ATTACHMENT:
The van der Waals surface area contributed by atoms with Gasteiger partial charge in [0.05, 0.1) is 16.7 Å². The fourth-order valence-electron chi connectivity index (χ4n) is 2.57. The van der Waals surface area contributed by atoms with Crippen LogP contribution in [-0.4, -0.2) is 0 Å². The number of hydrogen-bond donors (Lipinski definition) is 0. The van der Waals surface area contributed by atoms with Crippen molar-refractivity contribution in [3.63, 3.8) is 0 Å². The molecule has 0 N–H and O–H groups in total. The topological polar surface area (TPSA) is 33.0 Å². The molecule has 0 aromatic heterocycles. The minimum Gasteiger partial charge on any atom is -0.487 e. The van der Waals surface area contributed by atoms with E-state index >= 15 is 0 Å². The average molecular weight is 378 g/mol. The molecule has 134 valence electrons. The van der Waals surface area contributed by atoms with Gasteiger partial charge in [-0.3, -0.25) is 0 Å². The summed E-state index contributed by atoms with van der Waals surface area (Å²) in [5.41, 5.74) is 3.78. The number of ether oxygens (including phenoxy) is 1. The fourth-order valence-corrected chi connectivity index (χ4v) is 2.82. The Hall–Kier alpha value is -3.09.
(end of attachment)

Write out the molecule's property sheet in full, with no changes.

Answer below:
The van der Waals surface area contributed by atoms with Gasteiger partial charge in [0.05, 0.1) is 16.7 Å². The fourth-order valence-electron chi connectivity index (χ4n) is 2.57. The van der Waals surface area contributed by atoms with Crippen LogP contribution in [-0.4, -0.2) is 0 Å². The number of hydrogen-bond donors (Lipinski definition) is 0. The van der Waals surface area contributed by atoms with Crippen molar-refractivity contribution in [3.63, 3.8) is 0 Å². The molecule has 0 N–H and O–H groups in total. The topological polar surface area (TPSA) is 33.0 Å². The molecule has 0 aromatic heterocycles. The minimum Gasteiger partial charge on any atom is -0.487 e. The van der Waals surface area contributed by atoms with E-state index >= 15 is 0 Å². The average molecular weight is 378 g/mol. The molecule has 134 valence electrons. The van der Waals surface area contributed by atoms with Gasteiger partial charge in [-0.3, -0.25) is 0 Å². The summed E-state index contributed by atoms with van der Waals surface area (Å²) in [5.41, 5.74) is 3.78. The number of ether oxygens (including phenoxy) is 1. The fourth-order valence-corrected chi connectivity index (χ4v) is 2.82. The Hall–Kier alpha value is -3.09.